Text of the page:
A UK nuclear industry group has developed a website, www.rwbestpractice.co. uk. that mentions best practice in waste minimization database (BPWMD) containing more than 130 data sheets on best practice techniques for waste minimization of solid, liquid and gaseous radioactive waste. The information in the BPWMD is stored within a data sheet that can be viewed in an online template or as a printable report. Each data sheet includes information under the headings that includes process description, key instrumentation and control, secondary waste arisings, and source/reference list. Each data sheet enters an extensive program of internal and independent review and approval prior to publication in the BPWMD to ensure a high level of accuracy in the data provided within the BPWMD. The Environment Agencies' Requirements Working Group (EARWG) BPWMD is a live document to be used by each operator as they move through their authorization or permitting cycle.
Baker A.,Low Level Waste Repository Ltd. |
Cummings R.,Low Level Waste Repository Ltd.
Mineralogical Magazine | Year: 2012
This paper provides a summary of the research programme undertaken in support of the Low Level Waste Repository's 2011 environmental safety case (ESC). The programme has been developed, based on an understanding of safety issues and the requirements of the ESC. The research requirements to underpin the safety case have been identified by means of an auditable process, and subjected to scrutiny by both the regulators and a peer review group. Key research priorities for the future are identified. © 2012 The Mineralogical Society.
Rossiter D.,Low Level Waste Repository Ltd. |
Donnell R.O.,Low Level Waste Repository Ltd.
Proceedings of the International Conference on Radioactive Waste Management and Environmental Remediation, ICEM | Year: 2011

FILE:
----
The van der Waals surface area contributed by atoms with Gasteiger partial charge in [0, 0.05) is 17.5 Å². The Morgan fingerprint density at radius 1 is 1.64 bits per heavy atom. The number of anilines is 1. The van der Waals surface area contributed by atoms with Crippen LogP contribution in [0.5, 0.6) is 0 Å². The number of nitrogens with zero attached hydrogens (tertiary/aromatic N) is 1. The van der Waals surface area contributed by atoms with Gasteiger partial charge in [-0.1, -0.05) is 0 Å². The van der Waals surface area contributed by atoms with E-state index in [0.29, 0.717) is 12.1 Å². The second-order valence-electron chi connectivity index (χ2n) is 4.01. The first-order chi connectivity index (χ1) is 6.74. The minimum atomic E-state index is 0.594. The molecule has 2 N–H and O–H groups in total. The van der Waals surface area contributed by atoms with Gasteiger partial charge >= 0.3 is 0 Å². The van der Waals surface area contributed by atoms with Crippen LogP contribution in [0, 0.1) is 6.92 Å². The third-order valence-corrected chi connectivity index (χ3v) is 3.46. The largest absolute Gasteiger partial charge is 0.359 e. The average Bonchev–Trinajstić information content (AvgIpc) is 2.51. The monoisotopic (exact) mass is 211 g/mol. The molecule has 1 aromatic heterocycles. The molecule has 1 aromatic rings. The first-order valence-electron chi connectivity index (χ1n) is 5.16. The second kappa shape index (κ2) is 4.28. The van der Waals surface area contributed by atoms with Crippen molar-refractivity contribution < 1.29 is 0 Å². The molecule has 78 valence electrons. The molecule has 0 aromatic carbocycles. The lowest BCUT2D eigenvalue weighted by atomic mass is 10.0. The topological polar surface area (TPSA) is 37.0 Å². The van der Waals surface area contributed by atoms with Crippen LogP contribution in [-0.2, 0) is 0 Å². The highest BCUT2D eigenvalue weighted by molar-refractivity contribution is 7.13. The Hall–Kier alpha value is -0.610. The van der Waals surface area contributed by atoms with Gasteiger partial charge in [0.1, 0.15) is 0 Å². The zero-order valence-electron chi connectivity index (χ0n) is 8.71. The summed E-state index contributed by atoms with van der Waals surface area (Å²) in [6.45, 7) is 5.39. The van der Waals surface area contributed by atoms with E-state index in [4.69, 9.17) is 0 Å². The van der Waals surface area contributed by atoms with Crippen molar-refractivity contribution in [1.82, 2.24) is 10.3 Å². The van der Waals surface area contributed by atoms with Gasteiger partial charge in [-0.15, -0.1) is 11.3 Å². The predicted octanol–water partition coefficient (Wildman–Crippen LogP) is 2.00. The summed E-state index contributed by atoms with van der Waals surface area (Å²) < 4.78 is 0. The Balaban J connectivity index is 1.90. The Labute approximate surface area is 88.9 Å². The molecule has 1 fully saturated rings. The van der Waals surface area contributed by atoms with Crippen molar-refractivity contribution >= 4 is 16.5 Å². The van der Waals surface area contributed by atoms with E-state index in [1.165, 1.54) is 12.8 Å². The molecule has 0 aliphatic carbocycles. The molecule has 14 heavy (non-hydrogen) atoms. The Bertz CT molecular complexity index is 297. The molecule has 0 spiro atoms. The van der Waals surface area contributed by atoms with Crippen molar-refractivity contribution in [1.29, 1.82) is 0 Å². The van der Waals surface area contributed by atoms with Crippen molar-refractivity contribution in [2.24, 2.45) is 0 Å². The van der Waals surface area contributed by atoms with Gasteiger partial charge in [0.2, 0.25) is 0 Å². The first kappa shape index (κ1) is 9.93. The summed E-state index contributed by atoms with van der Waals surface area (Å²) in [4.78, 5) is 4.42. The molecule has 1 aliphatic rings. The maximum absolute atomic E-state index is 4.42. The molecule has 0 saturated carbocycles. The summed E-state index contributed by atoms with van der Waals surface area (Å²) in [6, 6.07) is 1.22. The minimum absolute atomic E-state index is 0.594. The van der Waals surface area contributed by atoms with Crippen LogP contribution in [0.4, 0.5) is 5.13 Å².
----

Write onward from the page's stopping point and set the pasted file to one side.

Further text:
In 2008 UK Nuclear Waste Management Ltd (UKNWM) became the Parent Body Organisation (PBO) at the Low Level Waste Repository (LLWR) in the UK. LLWR is the primary disposal facility for the UK's LLW, supporting a wide range of industries across the nuclear power generation, reprocessing, defence, healthcare, education, and oil and gas sectors. One of the key tasks following the appointment of the new PBO was to work with the Nuclear Decommissioning Authority (NDA) to develop a national strategy for LLW generated in the UK, predominantly in the NDA estate. The new National Strategy for LLW was required to address the gap between the forecast waste arisings and predicted capacity at LLWR. The National Strategy for LLW Management was published in August 2010 following an 18 month development period. The main focus of the strategy is on three areas: Application of the waste management hierarchy to extend the life of LLWR and ensure waste is managed in a risk-based, fit-for-purpose manner Making best use of existing assets such as transport, packaging, treatment and disposal facilities Opening up new fit-for-purpose waste management routes to divert waste away from LLWR Developing a robust strategy is vital to provide strategic direction to Government, waste producers, regulators, and stakeholders. Once the strategy is developed and approved, the key challenge is then to implement the strategy on a national scale in an efficient and cost-effective manner that delivers maximum value for money to the UK taxpayer. As well as developing the strategy, LLWR has been actively working to develop the enablers to implement the strategy. Since the publication of the strategy in August 2010 LLWR has been re-organised to reflect the shift in focus, from strategy development to implementation and delivery of the strategy. New resources have been brought in with international waste management experience to help integrate delivery with waste producers. This paper covers the changes in focus required from developing the strategy to how this is implemented. This includes the development of metal recycling, incineration, VLLW disposal, characterisation, packaging transport services. These services have been developed to allow the key aims in the strategy to be achieved, and the cultural changes that both LLWR and the customers have had to adapt to, as well as future developments in waste services. Copyright © 2011 by ASME.